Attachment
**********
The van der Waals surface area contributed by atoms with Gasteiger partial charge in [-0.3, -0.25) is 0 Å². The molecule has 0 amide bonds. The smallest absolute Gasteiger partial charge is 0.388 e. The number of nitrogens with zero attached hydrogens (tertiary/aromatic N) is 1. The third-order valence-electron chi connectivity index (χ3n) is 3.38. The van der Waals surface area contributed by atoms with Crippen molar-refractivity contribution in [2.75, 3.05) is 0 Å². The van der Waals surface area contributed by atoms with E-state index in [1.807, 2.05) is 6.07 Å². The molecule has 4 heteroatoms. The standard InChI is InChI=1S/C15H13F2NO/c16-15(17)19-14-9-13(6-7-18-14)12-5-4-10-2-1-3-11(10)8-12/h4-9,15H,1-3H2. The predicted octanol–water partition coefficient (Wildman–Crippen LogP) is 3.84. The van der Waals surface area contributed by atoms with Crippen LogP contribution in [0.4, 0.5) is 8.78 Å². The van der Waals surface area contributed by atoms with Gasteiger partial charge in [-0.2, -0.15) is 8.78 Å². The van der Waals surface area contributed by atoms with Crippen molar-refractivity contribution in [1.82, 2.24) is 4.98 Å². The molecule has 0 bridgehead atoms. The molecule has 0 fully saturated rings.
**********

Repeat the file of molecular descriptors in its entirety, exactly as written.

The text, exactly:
The van der Waals surface area contributed by atoms with Gasteiger partial charge in [-0.3, -0.25) is 0 Å². The molecule has 0 amide bonds. The smallest absolute Gasteiger partial charge is 0.388 e. The number of nitrogens with zero attached hydrogens (tertiary/aromatic N) is 1. The third-order valence-electron chi connectivity index (χ3n) is 3.38. The van der Waals surface area contributed by atoms with Crippen molar-refractivity contribution in [2.75, 3.05) is 0 Å². The van der Waals surface area contributed by atoms with E-state index in [1.807, 2.05) is 6.07 Å². The molecule has 4 heteroatoms. The standard InChI is InChI=1S/C15H13F2NO/c16-15(17)19-14-9-13(6-7-18-14)12-5-4-10-2-1-3-11(10)8-12/h4-9,15H,1-3H2. The predicted octanol–water partition coefficient (Wildman–Crippen LogP) is 3.84. The van der Waals surface area contributed by atoms with Crippen LogP contribution in [0.4, 0.5) is 8.78 Å². The van der Waals surface area contributed by atoms with Gasteiger partial charge in [-0.2, -0.15) is 8.78 Å². The van der Waals surface area contributed by atoms with Crippen molar-refractivity contribution in [1.82, 2.24) is 4.98 Å². The molecule has 0 bridgehead atoms. The molecule has 0 fully saturated rings.